This post is aimed at helping someone who runs into some misleading
RuntimeErrors when using PyTorch’s
torch.distributions functions. Specifically, one particular trap/mis-leading- error-message with
torch.distributions.MultivariateNormal is discussed in this post and may apply to other distributions as well.
RuntimeError: Can't call numpy() on Variable that requires grad. Use var.detach().numpy() instead if the parameter(s) require gradients.
import torch mu = torch.tensor([0.0, 0.0], requires_grad=True) sigma = torch.eye(2) distrib = torch.distributions.MultivariateNormal(mu, sigma) a = distrib.sample() #loss = - distrib.log_prob(a) # This will run fine because a is a Tensor loss_np = - distrib.log_prob(a.numpy())
RuntimeError: Can't call numpy() on Variable that requires grad. Use var.detach().numpy() instead. with the following Traceback:
Traceback (most recent call last): File "distrib_debug.py", line 6, in <module> loss_np = - distrib.log_prob(a.numpy()) File "~/python3.5/site-packages/torch/distributions/multivariate_normal.py", line 181, in log_prob diff = value - self.loc File "~/python3.5/site-packages/torch/tensor.py", line 376, in __array__ return self.cpu().numpy() RuntimeError: Can't call numpy() on Variable that requires grad. Use var.detach().numpy() instead.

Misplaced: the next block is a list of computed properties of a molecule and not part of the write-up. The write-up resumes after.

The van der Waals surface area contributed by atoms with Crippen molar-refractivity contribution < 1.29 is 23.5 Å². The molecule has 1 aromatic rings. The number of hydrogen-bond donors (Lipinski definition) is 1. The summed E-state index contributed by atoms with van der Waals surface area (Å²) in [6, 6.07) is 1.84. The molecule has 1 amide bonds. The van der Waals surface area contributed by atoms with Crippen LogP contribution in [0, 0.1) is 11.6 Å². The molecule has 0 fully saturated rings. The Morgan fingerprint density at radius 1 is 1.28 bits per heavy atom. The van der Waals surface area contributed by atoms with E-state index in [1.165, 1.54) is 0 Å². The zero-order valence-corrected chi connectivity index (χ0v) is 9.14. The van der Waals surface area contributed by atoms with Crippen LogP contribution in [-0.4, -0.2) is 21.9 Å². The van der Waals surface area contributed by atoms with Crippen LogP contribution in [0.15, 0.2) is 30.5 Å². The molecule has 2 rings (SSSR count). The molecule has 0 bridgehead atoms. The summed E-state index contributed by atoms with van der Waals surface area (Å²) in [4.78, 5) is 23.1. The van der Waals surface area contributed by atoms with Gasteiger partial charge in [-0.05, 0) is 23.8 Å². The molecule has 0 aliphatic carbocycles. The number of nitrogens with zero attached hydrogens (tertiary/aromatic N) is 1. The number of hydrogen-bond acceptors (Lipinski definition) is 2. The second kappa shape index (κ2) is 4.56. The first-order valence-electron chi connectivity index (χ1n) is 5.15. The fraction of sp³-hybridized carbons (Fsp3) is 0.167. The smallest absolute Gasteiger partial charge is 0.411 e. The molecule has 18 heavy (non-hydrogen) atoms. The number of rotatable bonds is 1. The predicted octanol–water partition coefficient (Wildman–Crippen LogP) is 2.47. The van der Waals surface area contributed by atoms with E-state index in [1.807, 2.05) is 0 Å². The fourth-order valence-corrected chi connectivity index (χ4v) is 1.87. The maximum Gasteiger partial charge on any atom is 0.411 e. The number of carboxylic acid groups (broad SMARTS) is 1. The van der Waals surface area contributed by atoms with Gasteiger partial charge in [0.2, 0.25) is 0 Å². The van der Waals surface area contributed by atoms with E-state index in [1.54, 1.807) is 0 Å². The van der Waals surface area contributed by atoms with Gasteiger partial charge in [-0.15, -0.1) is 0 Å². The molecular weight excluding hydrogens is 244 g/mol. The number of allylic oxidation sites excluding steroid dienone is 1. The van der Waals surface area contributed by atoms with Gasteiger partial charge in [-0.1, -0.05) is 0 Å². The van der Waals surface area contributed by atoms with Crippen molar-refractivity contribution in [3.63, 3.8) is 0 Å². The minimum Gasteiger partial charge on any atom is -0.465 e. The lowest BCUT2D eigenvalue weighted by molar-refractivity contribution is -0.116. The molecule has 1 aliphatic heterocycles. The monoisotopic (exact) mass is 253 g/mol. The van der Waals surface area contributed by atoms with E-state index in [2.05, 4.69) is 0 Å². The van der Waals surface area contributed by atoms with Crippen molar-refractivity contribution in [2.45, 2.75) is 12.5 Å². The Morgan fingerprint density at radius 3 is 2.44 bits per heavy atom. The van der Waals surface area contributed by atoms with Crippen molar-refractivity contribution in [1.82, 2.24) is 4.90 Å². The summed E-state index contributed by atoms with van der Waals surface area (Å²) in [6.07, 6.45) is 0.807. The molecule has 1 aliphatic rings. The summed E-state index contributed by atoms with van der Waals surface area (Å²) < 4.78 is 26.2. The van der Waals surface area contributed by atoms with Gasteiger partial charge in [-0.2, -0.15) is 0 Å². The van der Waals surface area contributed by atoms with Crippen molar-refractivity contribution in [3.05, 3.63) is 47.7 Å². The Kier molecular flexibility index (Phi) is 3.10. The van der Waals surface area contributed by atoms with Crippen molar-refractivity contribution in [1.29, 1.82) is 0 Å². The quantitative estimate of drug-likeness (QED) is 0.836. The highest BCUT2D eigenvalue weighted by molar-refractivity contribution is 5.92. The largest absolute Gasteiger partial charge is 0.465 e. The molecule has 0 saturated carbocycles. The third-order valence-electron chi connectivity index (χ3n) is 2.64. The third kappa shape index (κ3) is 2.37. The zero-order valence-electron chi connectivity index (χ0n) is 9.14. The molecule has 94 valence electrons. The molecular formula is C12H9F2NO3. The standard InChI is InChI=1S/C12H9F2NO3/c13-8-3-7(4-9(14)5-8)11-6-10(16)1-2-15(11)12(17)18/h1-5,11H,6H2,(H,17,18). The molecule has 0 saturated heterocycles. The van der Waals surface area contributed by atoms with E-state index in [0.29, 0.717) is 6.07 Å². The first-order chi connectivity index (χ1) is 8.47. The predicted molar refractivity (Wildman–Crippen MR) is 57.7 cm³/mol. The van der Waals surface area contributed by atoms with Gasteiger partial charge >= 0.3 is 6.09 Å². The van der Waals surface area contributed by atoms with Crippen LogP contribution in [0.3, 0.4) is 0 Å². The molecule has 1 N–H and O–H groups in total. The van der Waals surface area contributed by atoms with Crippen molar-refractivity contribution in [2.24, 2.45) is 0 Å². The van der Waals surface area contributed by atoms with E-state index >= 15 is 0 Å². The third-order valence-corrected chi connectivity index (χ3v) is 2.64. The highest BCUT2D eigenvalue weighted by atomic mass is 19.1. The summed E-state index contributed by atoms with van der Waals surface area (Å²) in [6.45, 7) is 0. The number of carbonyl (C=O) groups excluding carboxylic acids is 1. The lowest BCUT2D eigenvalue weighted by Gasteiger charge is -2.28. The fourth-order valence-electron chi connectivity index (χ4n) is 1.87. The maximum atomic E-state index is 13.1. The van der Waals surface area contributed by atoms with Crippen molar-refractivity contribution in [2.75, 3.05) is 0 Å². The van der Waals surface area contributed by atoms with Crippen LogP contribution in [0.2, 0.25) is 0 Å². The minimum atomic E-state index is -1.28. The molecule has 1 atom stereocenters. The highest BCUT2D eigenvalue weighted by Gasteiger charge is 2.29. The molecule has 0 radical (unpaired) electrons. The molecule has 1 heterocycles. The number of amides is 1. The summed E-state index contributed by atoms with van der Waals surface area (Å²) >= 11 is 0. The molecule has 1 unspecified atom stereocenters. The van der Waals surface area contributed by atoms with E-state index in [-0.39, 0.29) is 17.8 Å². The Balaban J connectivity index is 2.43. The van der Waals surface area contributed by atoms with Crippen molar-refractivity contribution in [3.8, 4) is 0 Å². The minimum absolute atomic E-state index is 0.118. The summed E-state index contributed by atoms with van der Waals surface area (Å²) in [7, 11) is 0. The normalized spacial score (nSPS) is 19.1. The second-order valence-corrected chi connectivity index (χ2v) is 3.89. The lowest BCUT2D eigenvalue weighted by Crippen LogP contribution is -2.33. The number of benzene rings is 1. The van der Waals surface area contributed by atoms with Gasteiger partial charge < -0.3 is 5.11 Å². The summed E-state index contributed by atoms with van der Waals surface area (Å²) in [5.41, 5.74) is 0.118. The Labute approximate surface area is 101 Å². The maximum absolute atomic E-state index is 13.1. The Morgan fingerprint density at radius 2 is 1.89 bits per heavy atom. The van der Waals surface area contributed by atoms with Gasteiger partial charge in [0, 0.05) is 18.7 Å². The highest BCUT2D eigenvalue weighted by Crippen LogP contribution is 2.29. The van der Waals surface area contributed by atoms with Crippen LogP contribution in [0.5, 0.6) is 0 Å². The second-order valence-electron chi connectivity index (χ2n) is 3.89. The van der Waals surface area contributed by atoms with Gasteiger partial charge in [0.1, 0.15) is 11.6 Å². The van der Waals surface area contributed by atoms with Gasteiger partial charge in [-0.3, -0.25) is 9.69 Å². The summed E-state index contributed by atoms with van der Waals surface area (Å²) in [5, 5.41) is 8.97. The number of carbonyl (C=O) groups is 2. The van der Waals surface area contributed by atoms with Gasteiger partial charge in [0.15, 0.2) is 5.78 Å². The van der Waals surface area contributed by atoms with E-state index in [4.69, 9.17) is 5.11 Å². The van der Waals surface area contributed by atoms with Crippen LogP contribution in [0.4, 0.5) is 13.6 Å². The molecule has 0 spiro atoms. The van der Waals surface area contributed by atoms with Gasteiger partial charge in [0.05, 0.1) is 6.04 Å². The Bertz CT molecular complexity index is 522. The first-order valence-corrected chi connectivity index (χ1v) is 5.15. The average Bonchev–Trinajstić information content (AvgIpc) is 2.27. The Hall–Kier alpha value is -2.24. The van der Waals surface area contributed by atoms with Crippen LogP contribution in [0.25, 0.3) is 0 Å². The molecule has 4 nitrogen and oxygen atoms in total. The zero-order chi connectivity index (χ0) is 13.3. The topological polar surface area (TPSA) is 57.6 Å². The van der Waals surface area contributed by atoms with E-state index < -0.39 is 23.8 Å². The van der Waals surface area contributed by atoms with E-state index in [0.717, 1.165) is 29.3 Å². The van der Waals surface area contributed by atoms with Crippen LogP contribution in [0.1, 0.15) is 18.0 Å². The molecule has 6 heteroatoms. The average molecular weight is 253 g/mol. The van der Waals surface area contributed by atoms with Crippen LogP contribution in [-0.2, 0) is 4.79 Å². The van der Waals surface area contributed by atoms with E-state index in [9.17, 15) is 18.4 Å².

Here, we are interested in learning the parameters
mu and so we set the
requires_grad = True in order to get the gradients computed. But, when we call
distrib.log_prob(a.numpy()), we get the above
RuntimeError which is misleading since the
RuntimeError is suggesting us to
mu Tensor (Variable) from the computation graph, convert it to numpy array and then call
log_prob(...) which means the gradients for
mu will not be computed – which is not what we want.
This will work fine if
mu does not require gradients. For example, the following code will run fine:
import torch mu = torch.tensor([0.0, 0.0]) # Note: requires_grad is False by default sigma = torch.eye(2) distrib = torch.distributions.MultivariateNormal(mu, sigma ) a = distrib.sample() loss_np = - distrib.log_prob(a.numpy())
We will get the above mis-leading
RuntimeError if even one of the parameters (
sigma) requires gradient to be computed.
You may notice from the comment in the first code snippet in this post that calling
a is a Tensor will not cause this error. But this is not intuitive or explained in the logs even though we can use the
validate_args parameter to explictly require validating the input arguments to the distribution functions. The useful
validate_args argument was introduced in this PR and was merged in March 2018.
In summary, to avoid some head aches due to mis-leading
RuntimeError messages, you can set the
validate_args argument to
True when initializing a distribution like this:
distrib = torch.distributions.MultivariateNormal(mu, sigma, validate_args=True)
This will perform several sanity checks on the supplied arguments including boundary conditions and will raise useful/sensible value exceptions before they turn into puzzling
RuntimeErrors. I think by default the validation of the input arguments to the distribution functions are disabled due to performance overhead. Good choice but stating this clearly in the documentation will help the users I guess.